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We’ve all been there; you spend hours – sometimes days – crafting the perfect application, only to receive the dreaded generic email telling you you’ve been ‘unsuccessful on this occasion’.
But you're sure you ticked all the boxes, so why wasn't your application up to scratch?
To know this, it helps to get inside the mind of the person reading your application. That's why we've picked apart some of the general phrases you'll find in job descriptions and what they're really asking of you.
Whatever job you do, within a matter of weeks you can start to see a hundred and one things start piling up that you're expected to manage.
This can be anything from typical day-to-day tasks, big projects on the horizon or super urgent last minute deadlines (some of which may not even technically be in your job description).
As you can imagine, things have the chance of getting out of control. So employers want to see that you know how to judge what tasks take priority and how not to let things get on top of you.
Have you ever been in a situation where you had almost too many things to do at once?
Maybe you had to organise a social, complete a report, prep for a group presentation, revise for an exam and then had to fill someone else's shift at work.
Talk about what you did to make sure it all got done in time, what the results were and importantly what you did to make sure it didn't overwhelm you.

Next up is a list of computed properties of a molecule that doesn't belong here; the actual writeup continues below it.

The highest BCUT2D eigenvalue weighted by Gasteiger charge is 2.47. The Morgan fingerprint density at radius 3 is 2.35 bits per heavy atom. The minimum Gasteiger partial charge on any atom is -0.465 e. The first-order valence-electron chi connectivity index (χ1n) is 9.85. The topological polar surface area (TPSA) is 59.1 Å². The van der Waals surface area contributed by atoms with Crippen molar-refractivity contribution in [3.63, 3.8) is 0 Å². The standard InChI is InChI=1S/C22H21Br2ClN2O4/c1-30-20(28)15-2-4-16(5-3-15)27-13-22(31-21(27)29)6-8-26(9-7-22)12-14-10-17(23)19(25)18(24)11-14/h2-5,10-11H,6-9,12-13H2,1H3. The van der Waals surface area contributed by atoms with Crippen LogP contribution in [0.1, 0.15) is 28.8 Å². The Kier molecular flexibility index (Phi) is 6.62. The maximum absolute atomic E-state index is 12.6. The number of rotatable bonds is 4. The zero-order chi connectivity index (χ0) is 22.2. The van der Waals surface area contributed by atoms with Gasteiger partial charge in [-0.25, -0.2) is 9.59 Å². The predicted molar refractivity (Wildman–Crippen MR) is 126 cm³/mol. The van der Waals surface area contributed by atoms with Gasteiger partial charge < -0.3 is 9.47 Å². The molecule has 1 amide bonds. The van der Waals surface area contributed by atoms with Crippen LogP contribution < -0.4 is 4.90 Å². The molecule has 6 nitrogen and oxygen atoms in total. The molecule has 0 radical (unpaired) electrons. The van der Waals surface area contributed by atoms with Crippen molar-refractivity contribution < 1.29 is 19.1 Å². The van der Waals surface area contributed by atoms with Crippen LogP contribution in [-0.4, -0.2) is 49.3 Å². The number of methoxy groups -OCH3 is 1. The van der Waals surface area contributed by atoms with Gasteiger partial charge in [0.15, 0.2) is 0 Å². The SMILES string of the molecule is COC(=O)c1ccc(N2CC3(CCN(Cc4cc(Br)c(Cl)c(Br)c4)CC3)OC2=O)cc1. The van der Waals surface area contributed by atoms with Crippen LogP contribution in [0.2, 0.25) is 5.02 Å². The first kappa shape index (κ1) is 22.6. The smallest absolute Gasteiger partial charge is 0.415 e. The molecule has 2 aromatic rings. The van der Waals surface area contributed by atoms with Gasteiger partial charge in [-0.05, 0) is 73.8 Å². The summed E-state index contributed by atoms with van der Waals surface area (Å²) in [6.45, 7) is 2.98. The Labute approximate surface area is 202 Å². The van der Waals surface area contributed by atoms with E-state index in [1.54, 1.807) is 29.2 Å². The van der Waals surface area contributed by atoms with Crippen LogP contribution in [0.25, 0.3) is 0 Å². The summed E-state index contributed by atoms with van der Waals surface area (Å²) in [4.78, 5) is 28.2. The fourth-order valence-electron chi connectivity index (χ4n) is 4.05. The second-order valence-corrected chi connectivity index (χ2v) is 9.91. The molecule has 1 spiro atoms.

Employers are on the lookout for people who will not just come into the business and do their job, but people who will always be on the lookout for opportunities of where the business can do better.
This means getting to know how things are done, and figuring out what could be done better, what other companies are doing and how your company could adapt.
Your employer won't expect you to have solved all the world's problems, but if they can see you've taken the initiative to do something different and most importantly, did it without being asked to, you're the person they'll want on their team.
Did your last company use to spend hours filing documents in a certain way until you pointed out there was a way to do it in half the time?
While this may not sound like much, it would have improved efficiency across the company – something that's needed in every company.
It doesn't matter what the scale of your change – just be sure to talk about it!
Often confused for 'be able to take on a million things straight away and do them perfectly'.
We can't deny that some jobs will see you taking on a lot of responsibility quite early on, but whatever job you start, you won't be expected to know how to do everything from day one.
What employers really want to see, is that you'll be eager to give all your energy to learning, make an effort to get fully stuck in with your team and essentially become a living, breathing company mascot.
This means thinking beyond your own day to day work and where you're aiming to get to, and be committed to the wider company goals.
Were you part of a sports club with training several times a week, stretching late into the night, with competitions at weekends?
Then be sure to shout about it. This shows an employer your high level of commitment and flags you as someone worth investing in.
As you might have guessed, the trick is to make sure you're not just regurgitating the job description; "I'm an ambitious, highly organised and passionate self-starter who is able to work to tight deadlines" doesn’t really say much about you as an individual.
This statement can be applied to lots of people, but what will make sure you stand out is talking about the specific experiences and challenges you faced. And most importantly – your achievements!